The sweep tool has been changed over the years to contain many different options. Let’s take this time to go over all the features of the sweep, new and old. We will talk about the minor details that every sweep should contain and how powerful the tool actually is.
A sweep is essentially just a profile and a path, where the profile is “extruded” along the path. Most users believe that the profile and path must be touching but it does not necessarily have to. See the screenshot below.
The profile simply mimics the path whether it is touching or not. Putting the profile directly on the path is where a specific detail comes into play. It is a general rule of thumb to draw the path before the profile for a specific reason, the pierce relation. The pierce relation is a critical component to a successful sweep and is highly recommended even on the simplest geometry. A pierce relation locks a specific point to the path geometry but allows some degrees of freedom needed by a sweep.
It is also recommended to place your profile at the end of the path otherwise it will only go one direction on the path. But bidirectional sweep is now available in SW 2016 so you don’t have to worry about placing your sketch on the end of your path.
To create a pierce relationship using the same model as above, we will CTRL select the center of the circle and the closest line in the path sketch. From there, the properties dialog will come up and only give us the option for a pierce relation. See below.
Now that our profile sketch is fully defined we can create the sweep.
Our sweep looks great but as I create this sweep I notice something else, a circular profile? The circular profile is new to 2016 so that if you know you will be creating a circular sweep like we have here we don’t have to draw the circle on the end! Let’s give it a shot by deleting out our sketch containing the circle and see what the options are for this.
As we see above, when doing this, we have the option to change the diameter of the circle and this is exactly what we are looking for. Also, we have the option to make it a thin feature so that it can be a hollow tube. This certainly can save some time for those that are used to drawing the circle on the end, making the pierce relation and dimensioning it. This new feature does all of it!
Earlier I was talking about how powerful this tool can be, and I have constructed some interesting sketches to create an abstract bottle design. Check it out!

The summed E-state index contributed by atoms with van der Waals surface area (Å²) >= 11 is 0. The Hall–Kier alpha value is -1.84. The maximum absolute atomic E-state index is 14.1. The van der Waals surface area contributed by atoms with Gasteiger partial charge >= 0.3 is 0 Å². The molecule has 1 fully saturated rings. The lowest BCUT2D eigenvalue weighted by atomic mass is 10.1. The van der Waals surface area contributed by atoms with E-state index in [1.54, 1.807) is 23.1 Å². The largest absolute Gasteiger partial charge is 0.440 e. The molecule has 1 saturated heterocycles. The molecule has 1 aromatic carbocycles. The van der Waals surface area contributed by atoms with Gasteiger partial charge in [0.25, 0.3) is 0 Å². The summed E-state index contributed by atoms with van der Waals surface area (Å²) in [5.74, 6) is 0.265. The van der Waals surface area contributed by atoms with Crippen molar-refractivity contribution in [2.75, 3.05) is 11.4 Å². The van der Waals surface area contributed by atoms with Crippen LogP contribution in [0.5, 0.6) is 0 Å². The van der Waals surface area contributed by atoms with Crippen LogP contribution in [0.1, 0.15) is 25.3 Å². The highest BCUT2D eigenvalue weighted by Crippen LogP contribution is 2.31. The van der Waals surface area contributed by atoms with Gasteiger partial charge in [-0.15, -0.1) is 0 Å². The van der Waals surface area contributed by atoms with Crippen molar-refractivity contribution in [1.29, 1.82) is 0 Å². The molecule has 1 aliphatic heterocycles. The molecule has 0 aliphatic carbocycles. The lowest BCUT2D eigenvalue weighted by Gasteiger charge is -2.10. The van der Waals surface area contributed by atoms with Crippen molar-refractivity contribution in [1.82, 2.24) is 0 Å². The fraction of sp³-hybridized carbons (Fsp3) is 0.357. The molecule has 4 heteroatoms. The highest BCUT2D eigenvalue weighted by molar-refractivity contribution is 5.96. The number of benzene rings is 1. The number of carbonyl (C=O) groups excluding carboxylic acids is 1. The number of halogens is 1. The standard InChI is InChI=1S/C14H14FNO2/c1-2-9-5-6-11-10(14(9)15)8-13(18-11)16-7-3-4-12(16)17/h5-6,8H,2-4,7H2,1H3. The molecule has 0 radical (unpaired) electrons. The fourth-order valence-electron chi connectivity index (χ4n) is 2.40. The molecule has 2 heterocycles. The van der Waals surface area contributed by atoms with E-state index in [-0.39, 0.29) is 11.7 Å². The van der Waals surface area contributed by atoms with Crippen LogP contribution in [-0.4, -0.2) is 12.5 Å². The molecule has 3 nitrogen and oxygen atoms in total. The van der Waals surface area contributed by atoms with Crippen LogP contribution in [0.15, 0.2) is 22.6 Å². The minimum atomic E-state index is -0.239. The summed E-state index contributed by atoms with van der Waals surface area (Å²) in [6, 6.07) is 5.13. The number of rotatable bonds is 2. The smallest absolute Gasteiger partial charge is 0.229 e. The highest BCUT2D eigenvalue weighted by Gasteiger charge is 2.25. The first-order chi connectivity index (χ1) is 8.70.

This is where the sweep tool can be extremely powerful. I will show you what happens when using a guide curve and how altering the settings can change the outcome by a significant amount. Here is what the sweep will look like if the guide curve is not used.
Now this isn’t any different than what we just did, but adding in the guide curve changes the model quite a bit.
I selected the spline as the guide curve and it certainly is more abstract now. On a side note, if you noticed the “Open Group” in the property fields, it is because I put the path and guide curve in the same sketch and used the selection manager to select them. If you are unsure about the selection manager take a look at the blog I did awhile back Why haven’t you been using the Selection Manager.
Going back to the geometry it certainly is a very strange shape, but what if we want to change the way it looks a bit? Well, there are options! In expanding the options group box, we see a couple things.
Mainly what we are looking for is the Profile Orientation. There are two options: Follow Path and Keep Normal Constant.
The Follow Path option essentially keeps the profile perpendicular or normal to the path itself. Keep Normal Constant keeps the profile normal to the sketch plane used. Essentially it keeps the profile orientation constant but moves it around on that plane to follow the path. We already have seen what the Follow Path looks like, but let’s see what the Keep Normal Constant looks like.
Clearly these two options in this case make a big difference with how it looks. These are basically the major options to look at, and the two variations of the part using the sketches we created. Depending on what the end result should be, the sweep could have given me exactly what I wanted and is significantly quicker than modeling a bunch of sketches to use a loft.
For our last example, we will be using a different option called Profile Twist. Profile Twist can be controlled by multiple factors, but I am just going to use the amount of revolutions in this scenario. It is significantly easier and quicker than modeling a helix and sweeping it.
As you can see, I modeled 5 circles and a straight line. Using the Profile Twist option of “Specify Twist Value” and 1 revolution, it looks like what you see above. If you did not use this option, you would have to create a helix, sweep it and then do a circular body pattern around an axis that you need to create as well. This can reduce the amount of time by just doing everything in a single sweep feature.
The Sweep tool has added a lot of new features throughout the years and is getting better and better. Hopefully I showed the flexibility of this tool and how much quicker it is than doing the alternatives in certain cases.